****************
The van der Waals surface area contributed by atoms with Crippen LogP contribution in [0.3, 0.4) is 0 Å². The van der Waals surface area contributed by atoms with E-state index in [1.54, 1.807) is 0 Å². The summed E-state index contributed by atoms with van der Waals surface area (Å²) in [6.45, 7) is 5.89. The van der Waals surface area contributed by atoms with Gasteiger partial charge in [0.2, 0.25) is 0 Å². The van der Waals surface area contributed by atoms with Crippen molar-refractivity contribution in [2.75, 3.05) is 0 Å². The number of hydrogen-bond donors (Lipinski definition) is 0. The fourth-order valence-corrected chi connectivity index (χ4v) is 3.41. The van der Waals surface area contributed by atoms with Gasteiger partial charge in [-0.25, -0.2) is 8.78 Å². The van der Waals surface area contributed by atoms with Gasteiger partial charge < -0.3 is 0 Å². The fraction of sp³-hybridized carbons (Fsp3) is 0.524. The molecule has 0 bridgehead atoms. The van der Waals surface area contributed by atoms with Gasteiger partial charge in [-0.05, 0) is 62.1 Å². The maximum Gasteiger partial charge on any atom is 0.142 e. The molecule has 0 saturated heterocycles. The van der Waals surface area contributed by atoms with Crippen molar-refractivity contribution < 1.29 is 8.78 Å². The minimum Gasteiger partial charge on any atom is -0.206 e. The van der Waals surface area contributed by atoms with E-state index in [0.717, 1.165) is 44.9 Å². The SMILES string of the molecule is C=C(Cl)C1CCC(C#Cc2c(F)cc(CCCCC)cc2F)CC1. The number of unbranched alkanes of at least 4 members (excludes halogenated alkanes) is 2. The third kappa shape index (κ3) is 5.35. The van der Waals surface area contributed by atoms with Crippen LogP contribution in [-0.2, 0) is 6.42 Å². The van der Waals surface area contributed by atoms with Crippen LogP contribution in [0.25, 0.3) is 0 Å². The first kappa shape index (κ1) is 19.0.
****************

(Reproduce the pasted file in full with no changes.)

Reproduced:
The van der Waals surface area contributed by atoms with Crippen LogP contribution in [0.3, 0.4) is 0 Å². The van der Waals surface area contributed by atoms with E-state index in [1.54, 1.807) is 0 Å². The summed E-state index contributed by atoms with van der Waals surface area (Å²) in [6.45, 7) is 5.89. The van der Waals surface area contributed by atoms with Gasteiger partial charge in [0.2, 0.25) is 0 Å². The van der Waals surface area contributed by atoms with Crippen molar-refractivity contribution in [2.75, 3.05) is 0 Å². The number of hydrogen-bond donors (Lipinski definition) is 0. The fourth-order valence-corrected chi connectivity index (χ4v) is 3.41. The van der Waals surface area contributed by atoms with Gasteiger partial charge in [-0.25, -0.2) is 8.78 Å². The van der Waals surface area contributed by atoms with Gasteiger partial charge < -0.3 is 0 Å². The fraction of sp³-hybridized carbons (Fsp3) is 0.524. The molecule has 0 bridgehead atoms. The van der Waals surface area contributed by atoms with Gasteiger partial charge in [-0.05, 0) is 62.1 Å². The maximum Gasteiger partial charge on any atom is 0.142 e. The molecule has 0 saturated heterocycles. The van der Waals surface area contributed by atoms with Crippen molar-refractivity contribution < 1.29 is 8.78 Å². The minimum Gasteiger partial charge on any atom is -0.206 e. The van der Waals surface area contributed by atoms with E-state index in [0.717, 1.165) is 44.9 Å². The SMILES string of the molecule is C=C(Cl)C1CCC(C#Cc2c(F)cc(CCCCC)cc2F)CC1. The number of unbranched alkanes of at least 4 members (excludes halogenated alkanes) is 2. The third kappa shape index (κ3) is 5.35. The van der Waals surface area contributed by atoms with Crippen LogP contribution in [-0.2, 0) is 6.42 Å². The van der Waals surface area contributed by atoms with Crippen LogP contribution in [0.25, 0.3) is 0 Å². The first kappa shape index (κ1) is 19.0.